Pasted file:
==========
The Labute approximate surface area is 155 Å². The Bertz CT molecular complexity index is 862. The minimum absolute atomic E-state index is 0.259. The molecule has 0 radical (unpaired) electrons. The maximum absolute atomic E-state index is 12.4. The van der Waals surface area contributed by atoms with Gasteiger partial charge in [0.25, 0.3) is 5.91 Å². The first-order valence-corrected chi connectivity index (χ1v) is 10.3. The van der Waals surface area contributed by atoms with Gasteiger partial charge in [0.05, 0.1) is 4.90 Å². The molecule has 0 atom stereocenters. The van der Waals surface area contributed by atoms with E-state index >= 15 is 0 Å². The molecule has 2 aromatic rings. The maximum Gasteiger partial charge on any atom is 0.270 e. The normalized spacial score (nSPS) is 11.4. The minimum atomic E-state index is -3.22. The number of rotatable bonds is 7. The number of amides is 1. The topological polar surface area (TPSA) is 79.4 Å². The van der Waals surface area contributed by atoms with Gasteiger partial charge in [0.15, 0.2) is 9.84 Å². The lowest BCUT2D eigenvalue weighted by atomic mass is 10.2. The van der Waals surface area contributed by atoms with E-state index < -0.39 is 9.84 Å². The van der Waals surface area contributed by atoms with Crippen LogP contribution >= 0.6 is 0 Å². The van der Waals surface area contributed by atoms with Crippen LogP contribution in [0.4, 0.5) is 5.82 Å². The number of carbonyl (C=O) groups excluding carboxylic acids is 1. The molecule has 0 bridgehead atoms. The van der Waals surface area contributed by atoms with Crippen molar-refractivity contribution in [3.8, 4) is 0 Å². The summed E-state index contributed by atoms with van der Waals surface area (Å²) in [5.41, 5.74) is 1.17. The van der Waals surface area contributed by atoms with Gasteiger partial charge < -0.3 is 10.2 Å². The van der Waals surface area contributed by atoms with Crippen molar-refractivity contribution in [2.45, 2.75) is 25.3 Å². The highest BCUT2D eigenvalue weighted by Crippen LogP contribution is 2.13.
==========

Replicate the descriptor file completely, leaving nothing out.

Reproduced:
The Labute approximate surface area is 155 Å². The Bertz CT molecular complexity index is 862. The minimum absolute atomic E-state index is 0.259. The molecule has 0 radical (unpaired) electrons. The maximum absolute atomic E-state index is 12.4. The van der Waals surface area contributed by atoms with Gasteiger partial charge in [0.25, 0.3) is 5.91 Å². The first-order valence-corrected chi connectivity index (χ1v) is 10.3. The van der Waals surface area contributed by atoms with Gasteiger partial charge in [0.05, 0.1) is 4.90 Å². The molecule has 0 atom stereocenters. The van der Waals surface area contributed by atoms with E-state index >= 15 is 0 Å². The molecule has 2 aromatic rings. The maximum Gasteiger partial charge on any atom is 0.270 e. The normalized spacial score (nSPS) is 11.4. The minimum atomic E-state index is -3.22. The number of rotatable bonds is 7. The number of amides is 1. The topological polar surface area (TPSA) is 79.4 Å². The van der Waals surface area contributed by atoms with Gasteiger partial charge in [0.15, 0.2) is 9.84 Å². The lowest BCUT2D eigenvalue weighted by atomic mass is 10.2. The van der Waals surface area contributed by atoms with E-state index < -0.39 is 9.84 Å². The van der Waals surface area contributed by atoms with Crippen LogP contribution >= 0.6 is 0 Å². The van der Waals surface area contributed by atoms with Crippen LogP contribution in [0.4, 0.5) is 5.82 Å². The number of carbonyl (C=O) groups excluding carboxylic acids is 1. The molecule has 0 bridgehead atoms. The van der Waals surface area contributed by atoms with Crippen molar-refractivity contribution in [3.8, 4) is 0 Å². The summed E-state index contributed by atoms with van der Waals surface area (Å²) in [5.41, 5.74) is 1.17. The van der Waals surface area contributed by atoms with Gasteiger partial charge < -0.3 is 10.2 Å². The van der Waals surface area contributed by atoms with Crippen molar-refractivity contribution in [2.45, 2.75) is 25.3 Å². The highest BCUT2D eigenvalue weighted by Crippen LogP contribution is 2.13.